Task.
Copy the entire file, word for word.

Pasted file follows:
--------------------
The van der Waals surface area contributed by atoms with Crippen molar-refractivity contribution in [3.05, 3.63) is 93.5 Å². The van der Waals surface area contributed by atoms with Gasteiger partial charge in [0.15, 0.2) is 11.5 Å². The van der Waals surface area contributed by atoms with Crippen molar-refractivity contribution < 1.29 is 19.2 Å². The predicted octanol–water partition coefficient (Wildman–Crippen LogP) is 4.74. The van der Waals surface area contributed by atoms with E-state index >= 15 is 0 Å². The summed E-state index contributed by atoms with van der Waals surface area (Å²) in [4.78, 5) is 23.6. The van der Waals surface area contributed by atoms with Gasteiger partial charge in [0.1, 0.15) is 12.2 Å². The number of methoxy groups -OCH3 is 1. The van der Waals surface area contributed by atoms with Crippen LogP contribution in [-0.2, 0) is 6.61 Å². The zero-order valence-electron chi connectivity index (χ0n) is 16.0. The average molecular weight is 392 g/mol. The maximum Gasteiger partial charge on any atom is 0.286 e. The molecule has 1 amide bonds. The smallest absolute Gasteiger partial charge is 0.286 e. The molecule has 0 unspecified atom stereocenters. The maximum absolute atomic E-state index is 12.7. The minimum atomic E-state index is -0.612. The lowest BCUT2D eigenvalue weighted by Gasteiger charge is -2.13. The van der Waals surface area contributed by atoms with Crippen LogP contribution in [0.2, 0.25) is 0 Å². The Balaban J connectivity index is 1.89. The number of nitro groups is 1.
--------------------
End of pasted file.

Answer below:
The van der Waals surface area contributed by atoms with Crippen molar-refractivity contribution in [3.05, 3.63) is 93.5 Å². The van der Waals surface area contributed by atoms with Gasteiger partial charge in [0.15, 0.2) is 11.5 Å². The van der Waals surface area contributed by atoms with Crippen molar-refractivity contribution < 1.29 is 19.2 Å². The predicted octanol–water partition coefficient (Wildman–Crippen LogP) is 4.74. The van der Waals surface area contributed by atoms with E-state index >= 15 is 0 Å². The summed E-state index contributed by atoms with van der Waals surface area (Å²) in [4.78, 5) is 23.6. The van der Waals surface area contributed by atoms with Gasteiger partial charge in [0.1, 0.15) is 12.2 Å². The number of methoxy groups -OCH3 is 1. The van der Waals surface area contributed by atoms with Crippen LogP contribution in [-0.2, 0) is 6.61 Å². The zero-order valence-electron chi connectivity index (χ0n) is 16.0. The average molecular weight is 392 g/mol. The maximum Gasteiger partial charge on any atom is 0.286 e. The molecule has 1 amide bonds. The smallest absolute Gasteiger partial charge is 0.286 e. The molecule has 0 unspecified atom stereocenters. The maximum absolute atomic E-state index is 12.7. The minimum atomic E-state index is -0.612. The lowest BCUT2D eigenvalue weighted by Gasteiger charge is -2.13. The van der Waals surface area contributed by atoms with Crippen LogP contribution in [0.2, 0.25) is 0 Å². The Balaban J connectivity index is 1.89. The number of nitro groups is 1.